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Functional medicine and chiropractic: A case series in Type 2 Diabetes Mellitus reversal

most chiropractors today. Such a definition carries the risk of loss of scope. There is no evidence that any
other profession has improved public and professional acceptance, growth and cultural authority by
contracting their scope or definition of practice. Rather there is evidence to the contrary.
Conservative care of the extremities, specifically manual therapy, continues to be an unmet need and
demand by patients and yet is an integral service primarily provided by chiropractors. Though research and
study of manual therapy for peripheral disorders has exploded, chiropractors still remain the primary
providers of this service. Furthermore, the historical record finds no evidence of (previous) non-medical and
limited licensed professionals increasing their acceptance, scope and utilization by reducing their scope or
definition of their scope.
Conclusions: This commentary offers arguments and evidence that there is an increasing and unmet demand
by patients for extremity care with a concurrent intensified interest in diagnosis, treatment and research by
chiropractors and other professionals. There are better definitions that protect the interests of patients who
demand this care, such as ‘‘chiropractors are doctors who specialize in nonsurgical spine and extremity care’
and/or ‘‘chiropractors are doctors who specialize in the care of nonsurgical spine and joint disorders’’.
doi: 10.1016/j.clch.2011.09.006
Functional medicine and chiropractic: A case series in Type 2 Diabetes Mellitus reversal
Stephanie Chaney, Tom Chaney, Paul A. Oakley *
*Corresponding author.
E-mail address:
Introduction: Diabetes Mellitus (DM) is a syndrome characterized by hyperglycemia resulting from absolute/
relative impairment in insulin secretion and/or insulin action. Type II DM (T2DM) usually affects adults >30
years and affects 23.6 million Americans; another 57 million are pre-diabetic. The current standard of care
for T2DM includes oral medications, insulin injections, and general lifestyle and nutritional advice. Con-
ditions associated with T2DM include obesity, hypertension, hyperlipidemia, pancreatitis and hypothyroid-
ism. Complications include neuropathy, heart disease, stroke, kidney failure, blindness, and death.
Typically, recommendations given to a T2DM patient are only general. Considering that dietary choices are
a statistically proven factor in the incidence of developing T2DM and that perhaps as low as one-quarter of
patients follow dietary measures, we hypothesized that with a comprehensive, individualized functional
medicine (FM) and chiropractic treatment plan, T2DM patients could reduce and/or eliminate use of
medication and reverse their disease. This case series involves the treatment of four, previously MD-
diagnosed, T2DM patients taking diabetes-specific medication.
Methods: Initial exam included blood work, health/neurological questionnaires, hormone testing, adrenal
gland testing and an expanded gastrointestinal panel. During treatment, blood markers including a full lipid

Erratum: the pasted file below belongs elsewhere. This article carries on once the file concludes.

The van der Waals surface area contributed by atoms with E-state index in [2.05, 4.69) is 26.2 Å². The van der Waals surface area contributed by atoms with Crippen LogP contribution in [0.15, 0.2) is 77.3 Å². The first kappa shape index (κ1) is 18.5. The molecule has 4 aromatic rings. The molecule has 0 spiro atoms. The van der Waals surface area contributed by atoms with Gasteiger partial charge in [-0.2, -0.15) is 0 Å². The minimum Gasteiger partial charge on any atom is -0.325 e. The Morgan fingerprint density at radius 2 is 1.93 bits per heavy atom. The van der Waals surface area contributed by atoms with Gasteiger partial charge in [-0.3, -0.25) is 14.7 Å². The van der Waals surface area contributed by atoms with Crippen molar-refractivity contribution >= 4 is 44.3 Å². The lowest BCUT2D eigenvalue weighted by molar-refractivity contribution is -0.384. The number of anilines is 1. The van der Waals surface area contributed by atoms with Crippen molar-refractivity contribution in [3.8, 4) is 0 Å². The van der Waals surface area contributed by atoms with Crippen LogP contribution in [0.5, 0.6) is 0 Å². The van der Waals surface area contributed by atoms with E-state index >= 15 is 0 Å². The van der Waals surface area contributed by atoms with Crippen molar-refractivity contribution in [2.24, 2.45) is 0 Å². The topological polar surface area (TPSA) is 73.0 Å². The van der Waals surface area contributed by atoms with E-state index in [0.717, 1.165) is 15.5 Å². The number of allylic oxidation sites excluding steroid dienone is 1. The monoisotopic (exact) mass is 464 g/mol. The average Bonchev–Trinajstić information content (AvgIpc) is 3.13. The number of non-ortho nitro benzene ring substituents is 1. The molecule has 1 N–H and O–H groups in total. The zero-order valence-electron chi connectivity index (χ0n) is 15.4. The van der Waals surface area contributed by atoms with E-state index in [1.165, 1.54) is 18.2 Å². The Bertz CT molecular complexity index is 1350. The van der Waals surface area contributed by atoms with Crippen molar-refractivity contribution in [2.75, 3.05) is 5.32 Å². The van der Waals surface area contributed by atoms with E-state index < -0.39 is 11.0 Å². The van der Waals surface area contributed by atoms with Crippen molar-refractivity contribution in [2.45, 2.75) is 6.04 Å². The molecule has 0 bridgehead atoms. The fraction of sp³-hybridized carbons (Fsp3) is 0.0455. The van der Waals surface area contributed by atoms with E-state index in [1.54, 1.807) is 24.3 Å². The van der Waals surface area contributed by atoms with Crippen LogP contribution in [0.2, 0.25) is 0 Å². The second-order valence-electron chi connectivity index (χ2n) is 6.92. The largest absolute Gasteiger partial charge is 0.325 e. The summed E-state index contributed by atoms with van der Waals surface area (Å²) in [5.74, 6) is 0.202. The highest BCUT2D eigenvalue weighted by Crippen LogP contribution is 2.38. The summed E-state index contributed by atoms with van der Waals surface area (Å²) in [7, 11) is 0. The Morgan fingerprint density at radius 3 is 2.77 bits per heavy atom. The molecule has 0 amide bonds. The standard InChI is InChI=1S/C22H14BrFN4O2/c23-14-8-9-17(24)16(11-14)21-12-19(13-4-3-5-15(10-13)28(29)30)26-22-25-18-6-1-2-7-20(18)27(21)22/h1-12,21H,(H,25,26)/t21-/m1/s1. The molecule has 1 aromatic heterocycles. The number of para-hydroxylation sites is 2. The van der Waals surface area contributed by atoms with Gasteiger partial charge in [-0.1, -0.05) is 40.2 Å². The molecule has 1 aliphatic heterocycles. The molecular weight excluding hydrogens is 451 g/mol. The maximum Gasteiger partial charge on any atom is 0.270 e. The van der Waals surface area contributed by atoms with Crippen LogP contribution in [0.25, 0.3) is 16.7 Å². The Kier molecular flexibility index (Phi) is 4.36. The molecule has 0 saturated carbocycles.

panel, glycosylated hemoglobin (HbA1c), liver enzymes, vitamin D, and others were monitored every 6—8
Treatment plans of FM (specific nutritional and lifestyle consulting, nutritional supplementation, detox-
ification) and chiropractic manipulation were recommended to correct biomechanical and biochemical
imbalances, nutritional deficiencies, presence of parasites and infections as possible causes/contributors to
elevated blood sugar levels. The patients were referred back to their prescribing physician for follow-up as
necessary to have their medications adjusted/eliminated.
Results: Four T2DM patients (2 female, 2 male) having an average age of 65 yrs (range 57—73 yrs), average
weight of 209.4 lbs (172—280 lbs), average pre-treatment and pharmacologically maintained glycosylated
hemoglobin of 6.25% (5.3—8.0% HbA1c) consented to a functional medicine and chiropractic program (5—9
months duration). All were overweight/obese, and all were on multiple medications for diabetes and other
diabetes-related diseases.
All 4 patients achieved a reversal of their diabetic conditions and were able to maintain normal
glycosylated hemoglobin levels (HbA1c) without use of any oral medication or insulin. On average, the
group lowered their HbA1c 0.5%, one patient dropped from 8.0% with 90 units of insulin to 5.9% without
insulin in 6 months. All patients lost weight, on average 39 lbs, one patient lost 56 lbs in 5 months.
FM consultations started semiweekly, tapering to semimonthly, chiropractic was on a semimonthly basis.
One patient received chiropractic 3!/week during their program. No specific exercise regimens were
recommended other than walking; one patient did vibration plate exercises for 15 min, 3!/week.
Abstracts from the WFC’s 11th Biennial Congress 147
Discussion: Diet and lifestyle factors are a vital factor in the establishment and therefore the reversal of
T2DM. The Merck Manual suggests diet to achieve weight reduction is most important in overweight patients
with Type II DM. Since all four patients were overweight and all lost significant weight on their programs, this
undoubtedly played an important part in the reestablishment in normal physiological blood markers
especially HbA1c.
Conclusion: This study demonstrates the efficacy of natural means with which to reverse T2DM.
doi: 10.1016/j.clch.2011.09.007
Difficulties in entering clinical practice